The game’s halves don’t float apart, like town and dungeon environments in many RPGs. They colour and distort each other, for good and for ill. Every Persona you collect in the TV world and every major character you encounter is linked to a Tarot trump card. Bonding with people and helping them deal with various predicaments increases that character’s S-link rank, which unlocks skills for them while enhancing any Personas you conjure of the same tarot card. The conjuring itself is done in the Velvet Room, a Lynchian space-limo occupied by a wild-eyed fogey and his eldritch assistants. Here, you can register minions for later summoning (you can only have so many in your hand at once), and smoosh unwanted Personas together to fashion potent custom ability sets. The door to the Velvet Room is found on Inaba’s main street, a splash of blazing blue against the concrete.
Time management is the key to Persona 4’s 70 hour+ story, with a range of endings dangling in the balance. Days are divided into morning, afternoon and evening, and most activities advance the clock, the crucial exceptions being shopping and fine-tuning your Personas. It gives rise to some entertaining indecision. Should you while away your Sunday with a book on studying methods, doubling the bump to your hero’s Knowledge stat when you hit the library? There are midterm exams in the offing, and everybody will like you more if you earn top grades.
Then again, you’ve been ignoring your friend Chie and thereby, the absolutely brutal Personas associated with the Chariot card. Perhaps you should go out for lunch with her, and save homework till the evening. Or perhaps you’d rather dive into TV Land and sponge up some XP. The choice isn’t always yours: there are unavoidable calendar events such as camping trips, and characters pop up in different places at different times. Often, you won’t know whether you’ve made the best call till a few days after.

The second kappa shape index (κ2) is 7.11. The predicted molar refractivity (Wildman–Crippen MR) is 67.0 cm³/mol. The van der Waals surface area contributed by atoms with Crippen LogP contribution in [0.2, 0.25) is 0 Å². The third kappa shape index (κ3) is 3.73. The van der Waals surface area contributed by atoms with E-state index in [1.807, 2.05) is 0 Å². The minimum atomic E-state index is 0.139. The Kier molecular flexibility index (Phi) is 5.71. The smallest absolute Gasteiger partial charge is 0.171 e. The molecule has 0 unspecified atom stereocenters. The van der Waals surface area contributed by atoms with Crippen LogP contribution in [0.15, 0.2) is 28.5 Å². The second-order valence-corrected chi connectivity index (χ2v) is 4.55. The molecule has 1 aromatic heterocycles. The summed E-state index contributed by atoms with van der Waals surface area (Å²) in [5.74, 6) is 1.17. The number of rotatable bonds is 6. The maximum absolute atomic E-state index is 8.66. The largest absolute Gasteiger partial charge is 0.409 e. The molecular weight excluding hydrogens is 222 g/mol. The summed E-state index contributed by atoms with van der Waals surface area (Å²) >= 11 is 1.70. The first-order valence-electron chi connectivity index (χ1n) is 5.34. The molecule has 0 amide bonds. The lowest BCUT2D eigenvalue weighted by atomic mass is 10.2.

There’s a lot more predictability to the battles, which hinge on targeting elemental weakness so as to knock enemies flat, robbing them of their turn and earning your character a bonus move. Bowl every opponent down, and you can have your whole party pile on simultaneously in a billowing cloud of onomatopoeia. While the hero can switch Personas freely, party members only wield a single Persona, which evolves and shapeshifts as the story trundles on. These Personas correspond loosely to RPG classes like mage and cleric, which gives you some solid ground to fall back on while experimenting with different ability sets as the lead.
There’s a lot of whimsy to Persona 4’s brawling, for all the quiet malice of touches like attacks that expend health rather than stamina. Battles often conclude with a nifty minigame where you pick from Persona, item and bonus cards in a limited number of moves. The game is also pretty considerate of your time, for all the emphasis on grinding between the major plot beats. Enemies are visible in the field and can be avoided. If you need the XP but you’re weary of the fray, you can turn on party member AI and hit “Rush” to fast-forward each battle.
As a secret dimension generated from a broadcast medium, the TV world allows Persona 4 to explore how our innermost selves are shaped by the expectations and projections of others. It digs into the worrying thought that even our deepest drives are always, in some way, public property. One of your companions is a pop idol who fears that her identity is being devoured by the sexualised infant she’s obliged to play on-screen; her Shadow is a rippling pole-dancer with a satellite dish for a face. Subtle these renditions ain’t, and there’s a decided sleaziness to the game’s “critique” of feminine stereotypes, but the writing is witty and sympathetic enough in the moment to keep you nodding along.